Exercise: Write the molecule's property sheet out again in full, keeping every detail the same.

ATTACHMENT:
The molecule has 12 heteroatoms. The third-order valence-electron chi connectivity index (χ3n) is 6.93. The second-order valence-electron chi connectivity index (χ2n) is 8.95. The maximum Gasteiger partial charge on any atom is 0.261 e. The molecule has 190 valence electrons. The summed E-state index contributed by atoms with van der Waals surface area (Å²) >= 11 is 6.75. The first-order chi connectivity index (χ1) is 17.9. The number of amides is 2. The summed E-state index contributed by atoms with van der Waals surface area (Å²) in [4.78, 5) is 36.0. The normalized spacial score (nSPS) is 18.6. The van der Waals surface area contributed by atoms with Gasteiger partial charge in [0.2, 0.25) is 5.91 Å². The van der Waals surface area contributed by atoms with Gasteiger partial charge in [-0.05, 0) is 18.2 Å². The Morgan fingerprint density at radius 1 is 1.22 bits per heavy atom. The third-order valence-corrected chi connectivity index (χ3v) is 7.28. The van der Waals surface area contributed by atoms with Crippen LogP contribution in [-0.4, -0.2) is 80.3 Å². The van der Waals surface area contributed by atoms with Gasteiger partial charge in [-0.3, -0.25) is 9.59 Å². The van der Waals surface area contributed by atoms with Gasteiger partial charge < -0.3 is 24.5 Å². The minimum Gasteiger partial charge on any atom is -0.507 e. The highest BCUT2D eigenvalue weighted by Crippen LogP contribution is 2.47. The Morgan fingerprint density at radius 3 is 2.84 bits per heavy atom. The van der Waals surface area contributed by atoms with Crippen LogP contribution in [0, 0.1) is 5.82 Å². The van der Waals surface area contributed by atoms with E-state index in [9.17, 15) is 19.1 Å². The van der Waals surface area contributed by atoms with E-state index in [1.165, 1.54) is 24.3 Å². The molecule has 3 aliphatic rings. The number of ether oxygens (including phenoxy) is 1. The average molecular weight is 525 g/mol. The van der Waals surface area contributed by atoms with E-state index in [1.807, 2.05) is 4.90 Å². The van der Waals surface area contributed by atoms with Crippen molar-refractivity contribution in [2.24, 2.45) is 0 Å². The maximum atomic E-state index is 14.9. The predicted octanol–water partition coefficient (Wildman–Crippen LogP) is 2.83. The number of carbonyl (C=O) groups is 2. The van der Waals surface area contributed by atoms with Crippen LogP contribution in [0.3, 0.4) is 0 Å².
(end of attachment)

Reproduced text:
The molecule has 12 heteroatoms. The third-order valence-electron chi connectivity index (χ3n) is 6.93. The second-order valence-electron chi connectivity index (χ2n) is 8.95. The maximum Gasteiger partial charge on any atom is 0.261 e. The molecule has 190 valence electrons. The summed E-state index contributed by atoms with van der Waals surface area (Å²) >= 11 is 6.75. The first-order chi connectivity index (χ1) is 17.9. The number of amides is 2. The summed E-state index contributed by atoms with van der Waals surface area (Å²) in [4.78, 5) is 36.0. The normalized spacial score (nSPS) is 18.6. The van der Waals surface area contributed by atoms with Gasteiger partial charge in [0.2, 0.25) is 5.91 Å². The van der Waals surface area contributed by atoms with Gasteiger partial charge in [-0.05, 0) is 18.2 Å². The Morgan fingerprint density at radius 1 is 1.22 bits per heavy atom. The third-order valence-corrected chi connectivity index (χ3v) is 7.28. The van der Waals surface area contributed by atoms with Crippen LogP contribution in [-0.4, -0.2) is 80.3 Å². The van der Waals surface area contributed by atoms with Gasteiger partial charge in [-0.3, -0.25) is 9.59 Å². The van der Waals surface area contributed by atoms with Gasteiger partial charge < -0.3 is 24.5 Å². The minimum Gasteiger partial charge on any atom is -0.507 e. The highest BCUT2D eigenvalue weighted by Crippen LogP contribution is 2.47. The Morgan fingerprint density at radius 3 is 2.84 bits per heavy atom. The van der Waals surface area contributed by atoms with Crippen LogP contribution in [0, 0.1) is 5.82 Å². The van der Waals surface area contributed by atoms with E-state index in [9.17, 15) is 19.1 Å². The van der Waals surface area contributed by atoms with E-state index in [1.165, 1.54) is 24.3 Å². The molecule has 3 aliphatic rings. The number of ether oxygens (including phenoxy) is 1. The average molecular weight is 525 g/mol. The van der Waals surface area contributed by atoms with E-state index in [1.807, 2.05) is 4.90 Å². The van der Waals surface area contributed by atoms with Crippen molar-refractivity contribution in [2.24, 2.45) is 0 Å². The maximum atomic E-state index is 14.9. The predicted octanol–water partition coefficient (Wildman–Crippen LogP) is 2.83. The number of carbonyl (C=O) groups is 2. The van der Waals surface area contributed by atoms with Crippen LogP contribution in [0.3, 0.4) is 0 Å².